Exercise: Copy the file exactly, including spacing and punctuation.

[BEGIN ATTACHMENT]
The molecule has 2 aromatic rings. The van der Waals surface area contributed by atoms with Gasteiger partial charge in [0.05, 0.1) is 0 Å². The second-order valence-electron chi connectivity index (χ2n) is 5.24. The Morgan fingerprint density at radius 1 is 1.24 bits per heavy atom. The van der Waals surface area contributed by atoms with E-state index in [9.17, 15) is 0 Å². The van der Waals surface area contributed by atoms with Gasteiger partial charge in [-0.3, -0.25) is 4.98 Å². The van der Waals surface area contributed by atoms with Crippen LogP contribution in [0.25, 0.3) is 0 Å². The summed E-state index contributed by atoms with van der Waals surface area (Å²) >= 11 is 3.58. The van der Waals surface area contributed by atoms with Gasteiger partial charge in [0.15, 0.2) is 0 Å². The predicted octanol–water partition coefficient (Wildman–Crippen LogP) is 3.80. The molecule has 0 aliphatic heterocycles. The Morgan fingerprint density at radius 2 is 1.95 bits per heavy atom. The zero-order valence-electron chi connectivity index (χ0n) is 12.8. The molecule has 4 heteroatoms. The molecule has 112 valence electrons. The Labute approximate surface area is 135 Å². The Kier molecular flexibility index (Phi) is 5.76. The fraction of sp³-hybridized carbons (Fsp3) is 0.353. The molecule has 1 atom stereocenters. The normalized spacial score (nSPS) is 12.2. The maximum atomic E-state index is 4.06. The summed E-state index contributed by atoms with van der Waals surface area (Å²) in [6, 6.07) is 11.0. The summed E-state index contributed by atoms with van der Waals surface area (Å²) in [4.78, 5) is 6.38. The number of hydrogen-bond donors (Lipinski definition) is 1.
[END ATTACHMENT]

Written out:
The molecule has 2 aromatic rings. The van der Waals surface area contributed by atoms with Gasteiger partial charge in [0.05, 0.1) is 0 Å². The second-order valence-electron chi connectivity index (χ2n) is 5.24. The Morgan fingerprint density at radius 1 is 1.24 bits per heavy atom. The van der Waals surface area contributed by atoms with E-state index in [9.17, 15) is 0 Å². The van der Waals surface area contributed by atoms with Gasteiger partial charge in [-0.3, -0.25) is 4.98 Å². The van der Waals surface area contributed by atoms with Crippen LogP contribution in [0.25, 0.3) is 0 Å². The summed E-state index contributed by atoms with van der Waals surface area (Å²) >= 11 is 3.58. The van der Waals surface area contributed by atoms with Gasteiger partial charge in [0.15, 0.2) is 0 Å². The predicted octanol–water partition coefficient (Wildman–Crippen LogP) is 3.80. The molecule has 0 aliphatic heterocycles. The Morgan fingerprint density at radius 2 is 1.95 bits per heavy atom. The zero-order valence-electron chi connectivity index (χ0n) is 12.8. The molecule has 4 heteroatoms. The molecule has 112 valence electrons. The Labute approximate surface area is 135 Å². The Kier molecular flexibility index (Phi) is 5.76. The fraction of sp³-hybridized carbons (Fsp3) is 0.353. The molecule has 1 atom stereocenters. The normalized spacial score (nSPS) is 12.2. The maximum atomic E-state index is 4.06. The summed E-state index contributed by atoms with van der Waals surface area (Å²) in [6, 6.07) is 11.0. The summed E-state index contributed by atoms with van der Waals surface area (Å²) in [4.78, 5) is 6.38. The number of hydrogen-bond donors (Lipinski definition) is 1.